Conclusion: The Dishwasher: Vampire Style is a rollickingly gory ride, packing with blood, style and content. If only it built on its foundations, rather than pounding us with the same repetitive gameplay throughout, this would be a must-have. Fans of the original will definitely want to completely ignore us and pick this up.
Summary: The Dishwasher: Vampire Smile is a combo-fueled, fast-paced, stylistic 2D action platformer that features the series' staple gritty, graphic novel-inspired art style, built on a brand new engine that allows for an even more visually gruesome experience.
Excerpt: Despite the relative success of the original, The Dishwasher: Vampire Smile is still primarily the work of one man: James Silva, winner of Microsoft's 2007 Dream Build Play contest, but most well-known for creating indie channel darling I MAED A GAM3 W1TH Z0MBIES 1N IT!!!1. Silva has, once again, managed to produce a 2D side-scrolling beat-em-up of enough quality to put entire studios to shame.
Conclusion: If you're a fan of the first game, or you just like the genre, give it a go. The story isn't TOO hard to follow if you haven't tried the first one, and there are enough levels to keep you occupied for hours and hours. Add in the ability to match-make and get a random Co-Op partner, and you have a good way to game the night away.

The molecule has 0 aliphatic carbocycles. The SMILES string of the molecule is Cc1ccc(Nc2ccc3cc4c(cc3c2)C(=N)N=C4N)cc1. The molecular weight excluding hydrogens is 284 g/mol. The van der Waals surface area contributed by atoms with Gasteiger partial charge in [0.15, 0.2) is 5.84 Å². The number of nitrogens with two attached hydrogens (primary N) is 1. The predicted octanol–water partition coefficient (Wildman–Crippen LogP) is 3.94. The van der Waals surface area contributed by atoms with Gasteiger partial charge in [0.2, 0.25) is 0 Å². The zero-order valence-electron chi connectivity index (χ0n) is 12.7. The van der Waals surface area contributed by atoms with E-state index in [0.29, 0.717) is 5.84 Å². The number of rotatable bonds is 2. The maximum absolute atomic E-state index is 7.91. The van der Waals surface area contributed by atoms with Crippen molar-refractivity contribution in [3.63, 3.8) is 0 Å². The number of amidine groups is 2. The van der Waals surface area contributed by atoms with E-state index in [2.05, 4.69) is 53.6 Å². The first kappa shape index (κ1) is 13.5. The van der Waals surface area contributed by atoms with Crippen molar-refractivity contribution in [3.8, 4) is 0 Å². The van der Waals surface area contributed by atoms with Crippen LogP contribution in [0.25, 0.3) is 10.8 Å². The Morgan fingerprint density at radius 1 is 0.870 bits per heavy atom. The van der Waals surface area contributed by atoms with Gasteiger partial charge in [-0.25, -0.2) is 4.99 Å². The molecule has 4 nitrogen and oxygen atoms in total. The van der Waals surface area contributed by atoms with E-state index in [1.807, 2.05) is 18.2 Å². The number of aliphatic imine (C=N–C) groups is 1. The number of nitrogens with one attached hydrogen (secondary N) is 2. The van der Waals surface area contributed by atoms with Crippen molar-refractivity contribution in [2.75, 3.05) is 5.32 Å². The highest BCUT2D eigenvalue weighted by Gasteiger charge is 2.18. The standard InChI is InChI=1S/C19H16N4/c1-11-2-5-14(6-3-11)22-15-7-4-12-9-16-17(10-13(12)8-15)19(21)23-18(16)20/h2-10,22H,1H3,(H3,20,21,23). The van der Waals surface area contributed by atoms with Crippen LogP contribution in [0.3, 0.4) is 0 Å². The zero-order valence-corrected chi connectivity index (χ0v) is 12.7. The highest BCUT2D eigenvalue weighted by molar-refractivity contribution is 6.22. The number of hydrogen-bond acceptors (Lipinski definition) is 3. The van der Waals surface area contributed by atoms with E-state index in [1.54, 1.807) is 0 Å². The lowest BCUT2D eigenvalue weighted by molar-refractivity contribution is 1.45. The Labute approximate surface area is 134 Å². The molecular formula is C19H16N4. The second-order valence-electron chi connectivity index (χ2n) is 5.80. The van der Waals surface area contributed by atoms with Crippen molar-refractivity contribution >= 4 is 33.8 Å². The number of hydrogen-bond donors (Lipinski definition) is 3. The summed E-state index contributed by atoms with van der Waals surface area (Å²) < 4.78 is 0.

Excerpt: I'm going to start things off with this caveat – if you don't like 2D side-scrolling action games then you're not going to like The Dishwasher: Vampire Smile. Ignore the final rating I give this game, you're better off spending your MS Points somewhere else because at its core Vampire Smile is the constant button-pressing-driven fighting against waves of opponents type of game that you don't like.
Summary: Without digging into the semantic details too much, auteur theory -- the idea that a single, charismatic designer can leave his mark on a game -- was a popular talking point a few years ago. While no longer part of the games criticism zeitgeist , auteur theory is usually applied to the monoliths of the games industry (Shigeru Miaymoto, Gunpei Yokoi, Will Wright), or the unapologetically quirky (Goichi Suda, Keita Takahashi).
Summary: At 800MS points " The Dishwasher: Vampire’s Smile " is probably one of the best arcade style games I have played. Blending the old 2D gameplay with modern control elements gives a feel that manages to feel both familiar and unique. With so many temptations to play through the already sizable story, extra play modes and multiplayer there is more than enough excuse to keep returning to it for a long time into the future.